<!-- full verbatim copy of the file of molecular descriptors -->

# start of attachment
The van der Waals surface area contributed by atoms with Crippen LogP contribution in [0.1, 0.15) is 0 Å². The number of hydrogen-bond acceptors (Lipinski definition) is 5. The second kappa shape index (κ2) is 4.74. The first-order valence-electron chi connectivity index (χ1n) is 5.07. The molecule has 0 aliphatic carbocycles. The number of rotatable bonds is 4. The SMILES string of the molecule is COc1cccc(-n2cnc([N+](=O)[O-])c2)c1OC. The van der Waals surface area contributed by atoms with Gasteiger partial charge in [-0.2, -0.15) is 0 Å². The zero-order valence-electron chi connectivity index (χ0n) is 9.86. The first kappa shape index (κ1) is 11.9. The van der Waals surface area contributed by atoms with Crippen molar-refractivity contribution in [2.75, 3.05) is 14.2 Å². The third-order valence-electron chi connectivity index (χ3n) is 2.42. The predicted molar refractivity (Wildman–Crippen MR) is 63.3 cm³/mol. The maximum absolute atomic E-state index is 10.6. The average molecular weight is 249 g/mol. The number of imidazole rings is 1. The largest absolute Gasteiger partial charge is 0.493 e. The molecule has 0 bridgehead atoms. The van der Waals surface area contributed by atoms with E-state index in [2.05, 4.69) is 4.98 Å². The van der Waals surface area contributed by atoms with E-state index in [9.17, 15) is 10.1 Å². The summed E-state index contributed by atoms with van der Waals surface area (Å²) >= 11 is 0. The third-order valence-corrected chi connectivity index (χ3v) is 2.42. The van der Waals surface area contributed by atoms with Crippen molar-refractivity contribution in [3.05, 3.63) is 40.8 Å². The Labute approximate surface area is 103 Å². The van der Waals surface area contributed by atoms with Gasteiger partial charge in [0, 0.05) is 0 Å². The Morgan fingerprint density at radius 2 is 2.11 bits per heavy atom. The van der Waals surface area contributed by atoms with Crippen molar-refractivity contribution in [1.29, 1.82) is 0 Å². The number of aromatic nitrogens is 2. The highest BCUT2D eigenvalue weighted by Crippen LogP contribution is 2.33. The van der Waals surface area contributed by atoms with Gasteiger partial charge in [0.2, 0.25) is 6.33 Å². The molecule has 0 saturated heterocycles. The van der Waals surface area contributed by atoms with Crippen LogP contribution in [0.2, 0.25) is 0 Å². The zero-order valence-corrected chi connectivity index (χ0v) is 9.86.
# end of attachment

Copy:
The van der Waals surface area contributed by atoms with Crippen LogP contribution in [0.1, 0.15) is 0 Å². The number of hydrogen-bond acceptors (Lipinski definition) is 5. The second kappa shape index (κ2) is 4.74. The first-order valence-electron chi connectivity index (χ1n) is 5.07. The molecule has 0 aliphatic carbocycles. The number of rotatable bonds is 4. The SMILES string of the molecule is COc1cccc(-n2cnc([N+](=O)[O-])c2)c1OC. The van der Waals surface area contributed by atoms with Gasteiger partial charge in [-0.2, -0.15) is 0 Å². The zero-order valence-electron chi connectivity index (χ0n) is 9.86. The first kappa shape index (κ1) is 11.9. The van der Waals surface area contributed by atoms with Crippen molar-refractivity contribution in [2.75, 3.05) is 14.2 Å². The third-order valence-electron chi connectivity index (χ3n) is 2.42. The predicted molar refractivity (Wildman–Crippen MR) is 63.3 cm³/mol. The maximum absolute atomic E-state index is 10.6. The average molecular weight is 249 g/mol. The number of imidazole rings is 1. The largest absolute Gasteiger partial charge is 0.493 e. The molecule has 0 bridgehead atoms. The van der Waals surface area contributed by atoms with E-state index in [2.05, 4.69) is 4.98 Å². The van der Waals surface area contributed by atoms with E-state index in [9.17, 15) is 10.1 Å². The summed E-state index contributed by atoms with van der Waals surface area (Å²) >= 11 is 0. The third-order valence-corrected chi connectivity index (χ3v) is 2.42. The van der Waals surface area contributed by atoms with Crippen molar-refractivity contribution in [3.05, 3.63) is 40.8 Å². The Labute approximate surface area is 103 Å². The van der Waals surface area contributed by atoms with Gasteiger partial charge in [0, 0.05) is 0 Å². The Morgan fingerprint density at radius 2 is 2.11 bits per heavy atom. The van der Waals surface area contributed by atoms with Crippen molar-refractivity contribution in [1.29, 1.82) is 0 Å². The number of aromatic nitrogens is 2. The highest BCUT2D eigenvalue weighted by Crippen LogP contribution is 2.33. The van der Waals surface area contributed by atoms with Gasteiger partial charge in [0.2, 0.25) is 6.33 Å². The molecule has 0 saturated heterocycles. The van der Waals surface area contributed by atoms with Crippen LogP contribution in [0.2, 0.25) is 0 Å². The zero-order valence-corrected chi connectivity index (χ0v) is 9.86.